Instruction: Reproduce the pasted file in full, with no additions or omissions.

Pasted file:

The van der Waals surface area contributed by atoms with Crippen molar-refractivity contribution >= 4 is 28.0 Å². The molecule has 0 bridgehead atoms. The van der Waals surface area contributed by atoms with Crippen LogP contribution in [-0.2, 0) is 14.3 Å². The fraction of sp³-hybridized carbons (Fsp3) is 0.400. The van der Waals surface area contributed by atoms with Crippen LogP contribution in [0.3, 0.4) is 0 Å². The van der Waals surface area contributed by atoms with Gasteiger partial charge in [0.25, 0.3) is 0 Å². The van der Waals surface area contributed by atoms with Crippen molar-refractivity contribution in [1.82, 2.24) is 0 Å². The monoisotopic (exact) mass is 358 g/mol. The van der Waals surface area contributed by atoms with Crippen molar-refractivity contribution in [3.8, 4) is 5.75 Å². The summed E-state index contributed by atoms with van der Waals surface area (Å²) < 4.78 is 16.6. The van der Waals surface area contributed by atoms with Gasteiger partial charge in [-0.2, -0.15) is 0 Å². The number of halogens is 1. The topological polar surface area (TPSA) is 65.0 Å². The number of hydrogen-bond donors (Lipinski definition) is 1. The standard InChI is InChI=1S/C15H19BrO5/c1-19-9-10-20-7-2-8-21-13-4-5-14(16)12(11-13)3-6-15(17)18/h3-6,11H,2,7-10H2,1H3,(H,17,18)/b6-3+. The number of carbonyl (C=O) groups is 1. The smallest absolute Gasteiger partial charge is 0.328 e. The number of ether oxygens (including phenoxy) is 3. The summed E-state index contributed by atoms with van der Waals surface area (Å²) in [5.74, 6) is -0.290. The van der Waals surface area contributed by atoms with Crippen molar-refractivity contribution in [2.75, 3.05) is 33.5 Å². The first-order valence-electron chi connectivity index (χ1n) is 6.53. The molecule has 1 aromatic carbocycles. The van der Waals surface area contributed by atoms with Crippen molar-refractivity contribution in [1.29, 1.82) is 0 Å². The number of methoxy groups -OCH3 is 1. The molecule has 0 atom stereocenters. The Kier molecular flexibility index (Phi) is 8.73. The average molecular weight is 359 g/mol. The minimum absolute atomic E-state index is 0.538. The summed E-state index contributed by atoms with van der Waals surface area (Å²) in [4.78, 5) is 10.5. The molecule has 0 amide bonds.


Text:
The van der Waals surface area contributed by atoms with Crippen molar-refractivity contribution >= 4 is 28.0 Å². The molecule has 0 bridgehead atoms. The van der Waals surface area contributed by atoms with Crippen LogP contribution in [-0.2, 0) is 14.3 Å². The fraction of sp³-hybridized carbons (Fsp3) is 0.400. The van der Waals surface area contributed by atoms with Crippen LogP contribution in [0.3, 0.4) is 0 Å². The van der Waals surface area contributed by atoms with Gasteiger partial charge in [0.25, 0.3) is 0 Å². The van der Waals surface area contributed by atoms with Crippen molar-refractivity contribution in [1.82, 2.24) is 0 Å². The monoisotopic (exact) mass is 358 g/mol. The van der Waals surface area contributed by atoms with Crippen molar-refractivity contribution in [3.8, 4) is 5.75 Å². The summed E-state index contributed by atoms with van der Waals surface area (Å²) < 4.78 is 16.6. The van der Waals surface area contributed by atoms with Gasteiger partial charge in [-0.2, -0.15) is 0 Å². The number of halogens is 1. The topological polar surface area (TPSA) is 65.0 Å². The number of hydrogen-bond donors (Lipinski definition) is 1. The standard InChI is InChI=1S/C15H19BrO5/c1-19-9-10-20-7-2-8-21-13-4-5-14(16)12(11-13)3-6-15(17)18/h3-6,11H,2,7-10H2,1H3,(H,17,18)/b6-3+. The number of carbonyl (C=O) groups is 1. The smallest absolute Gasteiger partial charge is 0.328 e. The number of ether oxygens (including phenoxy) is 3. The summed E-state index contributed by atoms with van der Waals surface area (Å²) in [5.74, 6) is -0.290. The van der Waals surface area contributed by atoms with Crippen molar-refractivity contribution in [2.75, 3.05) is 33.5 Å². The first-order valence-electron chi connectivity index (χ1n) is 6.53. The molecule has 1 aromatic carbocycles. The van der Waals surface area contributed by atoms with Crippen molar-refractivity contribution in [1.29, 1.82) is 0 Å². The number of methoxy groups -OCH3 is 1. The molecule has 0 atom stereocenters. The Kier molecular flexibility index (Phi) is 8.73. The average molecular weight is 359 g/mol. The minimum absolute atomic E-state index is 0.538. The summed E-state index contributed by atoms with van der Waals surface area (Å²) in [4.78, 5) is 10.5. The molecule has 0 amide bonds.